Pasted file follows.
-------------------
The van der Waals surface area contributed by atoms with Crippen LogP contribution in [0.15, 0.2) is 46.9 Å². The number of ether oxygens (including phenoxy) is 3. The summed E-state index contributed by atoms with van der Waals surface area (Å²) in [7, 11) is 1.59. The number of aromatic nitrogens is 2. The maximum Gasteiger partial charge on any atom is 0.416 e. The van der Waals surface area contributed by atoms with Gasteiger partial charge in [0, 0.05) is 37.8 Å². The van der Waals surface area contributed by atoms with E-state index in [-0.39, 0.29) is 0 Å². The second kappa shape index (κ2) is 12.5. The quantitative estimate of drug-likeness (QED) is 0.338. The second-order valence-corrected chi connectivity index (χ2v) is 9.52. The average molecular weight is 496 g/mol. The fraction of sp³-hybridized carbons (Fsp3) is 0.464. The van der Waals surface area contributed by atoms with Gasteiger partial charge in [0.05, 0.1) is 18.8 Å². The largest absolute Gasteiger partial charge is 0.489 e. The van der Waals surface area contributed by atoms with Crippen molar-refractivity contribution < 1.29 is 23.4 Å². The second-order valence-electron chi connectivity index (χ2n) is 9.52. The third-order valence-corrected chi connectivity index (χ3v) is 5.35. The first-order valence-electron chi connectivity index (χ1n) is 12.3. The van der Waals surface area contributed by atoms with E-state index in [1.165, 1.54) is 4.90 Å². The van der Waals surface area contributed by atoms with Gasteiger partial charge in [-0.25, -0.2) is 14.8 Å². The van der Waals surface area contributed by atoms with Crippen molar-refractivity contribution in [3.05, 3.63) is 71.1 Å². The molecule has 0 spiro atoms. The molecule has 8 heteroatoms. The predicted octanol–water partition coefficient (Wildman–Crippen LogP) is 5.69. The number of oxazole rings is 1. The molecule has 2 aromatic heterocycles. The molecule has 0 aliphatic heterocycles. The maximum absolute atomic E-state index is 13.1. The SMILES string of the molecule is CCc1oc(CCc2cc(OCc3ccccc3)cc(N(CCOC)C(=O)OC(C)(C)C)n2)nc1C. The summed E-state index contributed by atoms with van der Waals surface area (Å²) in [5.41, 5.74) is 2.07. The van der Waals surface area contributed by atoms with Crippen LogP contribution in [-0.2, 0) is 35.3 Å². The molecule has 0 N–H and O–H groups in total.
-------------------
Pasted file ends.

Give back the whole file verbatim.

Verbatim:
The van der Waals surface area contributed by atoms with Crippen LogP contribution in [0.15, 0.2) is 46.9 Å². The number of ether oxygens (including phenoxy) is 3. The summed E-state index contributed by atoms with van der Waals surface area (Å²) in [7, 11) is 1.59. The number of aromatic nitrogens is 2. The maximum Gasteiger partial charge on any atom is 0.416 e. The van der Waals surface area contributed by atoms with Gasteiger partial charge in [0, 0.05) is 37.8 Å². The van der Waals surface area contributed by atoms with E-state index in [-0.39, 0.29) is 0 Å². The second kappa shape index (κ2) is 12.5. The quantitative estimate of drug-likeness (QED) is 0.338. The second-order valence-corrected chi connectivity index (χ2v) is 9.52. The average molecular weight is 496 g/mol. The fraction of sp³-hybridized carbons (Fsp3) is 0.464. The van der Waals surface area contributed by atoms with Gasteiger partial charge in [0.05, 0.1) is 18.8 Å². The largest absolute Gasteiger partial charge is 0.489 e. The van der Waals surface area contributed by atoms with Crippen molar-refractivity contribution < 1.29 is 23.4 Å². The second-order valence-electron chi connectivity index (χ2n) is 9.52. The third-order valence-corrected chi connectivity index (χ3v) is 5.35. The first-order valence-electron chi connectivity index (χ1n) is 12.3. The van der Waals surface area contributed by atoms with E-state index in [1.165, 1.54) is 4.90 Å². The van der Waals surface area contributed by atoms with Gasteiger partial charge in [-0.25, -0.2) is 14.8 Å². The van der Waals surface area contributed by atoms with Crippen molar-refractivity contribution in [3.05, 3.63) is 71.1 Å². The molecule has 0 spiro atoms. The molecule has 8 heteroatoms. The predicted octanol–water partition coefficient (Wildman–Crippen LogP) is 5.69. The number of oxazole rings is 1. The molecule has 2 aromatic heterocycles. The molecule has 0 aliphatic heterocycles. The maximum absolute atomic E-state index is 13.1. The SMILES string of the molecule is CCc1oc(CCc2cc(OCc3ccccc3)cc(N(CCOC)C(=O)OC(C)(C)C)n2)nc1C. The summed E-state index contributed by atoms with van der Waals surface area (Å²) in [5.41, 5.74) is 2.07. The van der Waals surface area contributed by atoms with Crippen LogP contribution in [-0.2, 0) is 35.3 Å². The molecule has 0 N–H and O–H groups in total.